“Learning is either a continuing thing or it is nothing.”— Frank Tyger
This month is about looking back after writing a proposal, sending one, or having one signed (or not) and measuring its success.
Most people gauge their success on whether a business proposal is signed or not, which may or may not be true because certainly part of it is luck. Either way, when a project is finished, it’s a brilliant moment to reflect on how everything went. Today, we’re building on a month-long discussion on the Bid and Proposal Management LinkedIn forum, where we can discuss the common mistakes you make when writing a proposal.
They asked members: “Throughout your professional experience, what are the most common mistakes made when preparing a business proposal?” Today we will explore their answers, elaborate some of ours, and look for you to give us some of your own!
Wait, who’s our client?
We can’t agree with the first poll response more, as it would’ve been ours too. IT services contractor and president of Proposal Leadership, Inc. John hit the nail on the head, saying “The number one failure is to display a lack of understanding of the customer.” He says your top job as a proposal writer is to make sure you know the answer to what the customer really wants to buy?
If a company gives in-house sales training at all, they are spending their time making sure you know your company, products, business. Sadly, they rarely focus on enforcing and reinforcing the basic practice of sales that even the most seasoned professional so easily takes for granted — namely, focusing on the client. We all love the companies we work for (OK, maybe not all are so lucky,) and we are all convinced of our product or service being the perfect fit for a client’s needs. But how often are we convinced we know those needs? We just can’t say it enough, pair what you have to offer with what you know the client wants. Otherwise, you know what happens when you assume…
Go team, go!
Even with proposal-writing software, we never said writing a proposal would be easy — because it’s not (we just think we can help make it easier.) We are strong advocates that two (or three or five) heads are better than one, particularly with writing a proposal. Don’t just set the task to the technical writers who do just that — write about technical things. Of course, consult them, but remember that your business proposal is really a sales proposal. It can’t be boring and all techie.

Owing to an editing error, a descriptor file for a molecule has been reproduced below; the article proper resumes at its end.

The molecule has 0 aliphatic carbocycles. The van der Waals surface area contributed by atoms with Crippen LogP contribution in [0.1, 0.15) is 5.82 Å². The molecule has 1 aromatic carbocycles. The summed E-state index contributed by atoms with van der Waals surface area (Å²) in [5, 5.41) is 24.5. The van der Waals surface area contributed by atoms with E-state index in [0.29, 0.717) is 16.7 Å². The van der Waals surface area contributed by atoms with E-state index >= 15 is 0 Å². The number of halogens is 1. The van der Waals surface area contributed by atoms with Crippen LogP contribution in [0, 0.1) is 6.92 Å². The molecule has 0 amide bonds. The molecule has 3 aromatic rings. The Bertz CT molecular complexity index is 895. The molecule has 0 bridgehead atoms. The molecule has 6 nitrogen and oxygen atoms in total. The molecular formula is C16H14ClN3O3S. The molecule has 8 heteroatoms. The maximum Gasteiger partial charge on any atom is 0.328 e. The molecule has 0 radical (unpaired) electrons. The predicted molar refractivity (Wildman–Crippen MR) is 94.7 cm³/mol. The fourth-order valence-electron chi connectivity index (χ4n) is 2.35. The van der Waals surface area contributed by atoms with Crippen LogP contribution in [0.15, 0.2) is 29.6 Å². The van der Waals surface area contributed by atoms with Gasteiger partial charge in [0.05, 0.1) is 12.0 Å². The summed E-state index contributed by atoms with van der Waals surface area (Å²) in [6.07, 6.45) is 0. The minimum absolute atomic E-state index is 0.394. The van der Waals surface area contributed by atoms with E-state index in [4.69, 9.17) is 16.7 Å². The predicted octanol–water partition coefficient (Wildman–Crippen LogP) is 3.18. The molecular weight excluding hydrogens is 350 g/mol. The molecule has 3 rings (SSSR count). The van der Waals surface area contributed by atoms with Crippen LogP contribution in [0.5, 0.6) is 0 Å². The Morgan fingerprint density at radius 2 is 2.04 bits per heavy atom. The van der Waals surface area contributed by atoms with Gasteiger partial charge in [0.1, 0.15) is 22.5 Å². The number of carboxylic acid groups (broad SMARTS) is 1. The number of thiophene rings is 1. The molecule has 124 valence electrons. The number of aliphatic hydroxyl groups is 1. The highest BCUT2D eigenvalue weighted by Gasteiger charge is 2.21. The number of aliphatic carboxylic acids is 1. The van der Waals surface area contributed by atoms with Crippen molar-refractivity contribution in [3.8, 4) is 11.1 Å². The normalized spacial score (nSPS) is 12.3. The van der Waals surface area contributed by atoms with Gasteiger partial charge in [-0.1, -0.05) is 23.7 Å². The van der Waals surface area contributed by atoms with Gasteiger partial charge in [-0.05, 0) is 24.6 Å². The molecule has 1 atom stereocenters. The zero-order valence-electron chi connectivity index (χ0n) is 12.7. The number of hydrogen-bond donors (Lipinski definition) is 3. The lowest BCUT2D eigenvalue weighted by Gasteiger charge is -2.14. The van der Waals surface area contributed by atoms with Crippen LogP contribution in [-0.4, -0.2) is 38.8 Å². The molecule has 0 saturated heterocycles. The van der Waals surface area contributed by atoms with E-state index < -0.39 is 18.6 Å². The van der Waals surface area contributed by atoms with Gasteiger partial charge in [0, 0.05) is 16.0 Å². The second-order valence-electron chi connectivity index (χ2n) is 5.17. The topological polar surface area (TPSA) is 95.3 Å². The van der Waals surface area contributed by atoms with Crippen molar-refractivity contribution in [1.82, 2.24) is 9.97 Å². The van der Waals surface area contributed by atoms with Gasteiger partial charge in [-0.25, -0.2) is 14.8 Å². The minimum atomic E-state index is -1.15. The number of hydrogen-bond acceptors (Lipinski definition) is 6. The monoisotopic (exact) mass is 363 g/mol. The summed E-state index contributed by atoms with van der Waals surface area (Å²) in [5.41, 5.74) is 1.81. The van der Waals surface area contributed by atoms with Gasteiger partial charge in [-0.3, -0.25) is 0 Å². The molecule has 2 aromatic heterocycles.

Your job is to bring together a proposal-crafting team that can talk to all the different people who would be involved in the project and then to the client. The project leader should be someone who is confident asking clients direct and indirect questions, good at grammar, and are able to fit all those pieces together in an articulate, succinct, persuasive response to the client needs. Who’s that on your team?
Why are we bidding on this anyway?
Yes, the answer is because you want the project, but WHY do you want the project? Does it suit you? Can you meet the criteria? Do you even have a chance? Please stop wasting your time writing proposals that are impossible to get signed.
As project manager for a UK-based insurance company, Sascha wisely says, you “need to identify the clients key scoring criteria first — if pricing is 70 percent of the assessment, can we/do we want to make a competitive offer? If not, why proceed?” Your time is better spent writing a proposal that can get signed.
Size does matter
You go on and on about how fabulous your company is (which we’re sure it is), but you’re spending too much time writing a proposal about your shiny features and not about the benefits they offer the customer. The purpose of writing a proposal is to distinguish your company from the pack. You, of course, need to state your value and benefit to the customer, but don’t go on for days — keep it down to about two pages.
And don’t go on about the paid-for professional associations your teammates are members of and other superfluous information. Take a page or two to introduce your team, but focus it on previous projects, including smiling head shots when possible because it makes you all look good and breaks up the monotony of text.
Also, instead of taking up pages describing your accomplishments, insert hyperlinks into your web-based proposal so they can see it themselves. If you need a printed version, don’t hesitate to push all the extra stuff to the addendum, so they have it, but it’s supporting, not distracting from your main points.
OK, this one may seem obvious and Procrastination is a land we are all citizens of, but it’s simply vital. British bid and capability statement coordinator Clair warns us that sometimes “Key stakeholders starting their tasks too late, or a delayed ‘go’ bid decision, resulting in a massive yet avoidable panic as the deadline draws near.”
As one of my pithy friends said, “The most important part of any proposal is the due date.” You don’t want to be pulling your hair out and risking carpal tunnel working into the wee hours of the night or, even worse, kicking yourself when you do all that work and just barely miss the cut-off.
Federal IT writer Richard from Baltimore suggests even starting before you know you can bid: “Starting to work on the job before you have the consulting agreement in place and signed.” If you have the time, it’s a great way to practice and, once signed, to deliver on-time. Plus, some say that it can take up to 60 days to prepare a first-class proposal, so you better get a head start!
Plus, let’s be serious, if you don’t take the time to plan out and prepare your proposal right from the start, it will go nowhere in the end.
What are the most common mistakes when writing a proposal that you try to avoid?